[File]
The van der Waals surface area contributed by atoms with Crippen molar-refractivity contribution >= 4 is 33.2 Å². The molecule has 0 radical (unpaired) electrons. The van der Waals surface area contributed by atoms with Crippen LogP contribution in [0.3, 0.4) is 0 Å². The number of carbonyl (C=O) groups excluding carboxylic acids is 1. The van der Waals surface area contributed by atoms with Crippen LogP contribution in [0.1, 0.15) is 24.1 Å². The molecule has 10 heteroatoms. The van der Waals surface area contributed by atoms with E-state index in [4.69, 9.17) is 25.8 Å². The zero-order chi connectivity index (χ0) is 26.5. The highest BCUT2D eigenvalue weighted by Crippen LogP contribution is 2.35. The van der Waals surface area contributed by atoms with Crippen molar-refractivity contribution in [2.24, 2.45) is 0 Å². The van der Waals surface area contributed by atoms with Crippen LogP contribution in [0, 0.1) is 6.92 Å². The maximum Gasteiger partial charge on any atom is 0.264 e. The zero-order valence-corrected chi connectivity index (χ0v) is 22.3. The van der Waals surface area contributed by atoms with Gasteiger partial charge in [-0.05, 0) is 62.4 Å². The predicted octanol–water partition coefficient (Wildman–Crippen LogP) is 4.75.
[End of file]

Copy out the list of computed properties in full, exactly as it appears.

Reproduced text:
The van der Waals surface area contributed by atoms with Crippen molar-refractivity contribution >= 4 is 33.2 Å². The molecule has 0 radical (unpaired) electrons. The van der Waals surface area contributed by atoms with Crippen LogP contribution in [0.3, 0.4) is 0 Å². The number of carbonyl (C=O) groups excluding carboxylic acids is 1. The van der Waals surface area contributed by atoms with Crippen LogP contribution in [0.1, 0.15) is 24.1 Å². The molecule has 10 heteroatoms. The van der Waals surface area contributed by atoms with E-state index in [4.69, 9.17) is 25.8 Å². The zero-order chi connectivity index (χ0) is 26.5. The highest BCUT2D eigenvalue weighted by Crippen LogP contribution is 2.35. The van der Waals surface area contributed by atoms with Crippen molar-refractivity contribution in [2.24, 2.45) is 0 Å². The van der Waals surface area contributed by atoms with Crippen LogP contribution in [0, 0.1) is 6.92 Å². The maximum Gasteiger partial charge on any atom is 0.264 e. The zero-order valence-corrected chi connectivity index (χ0v) is 22.3. The van der Waals surface area contributed by atoms with Gasteiger partial charge in [-0.05, 0) is 62.4 Å². The predicted octanol–water partition coefficient (Wildman–Crippen LogP) is 4.75.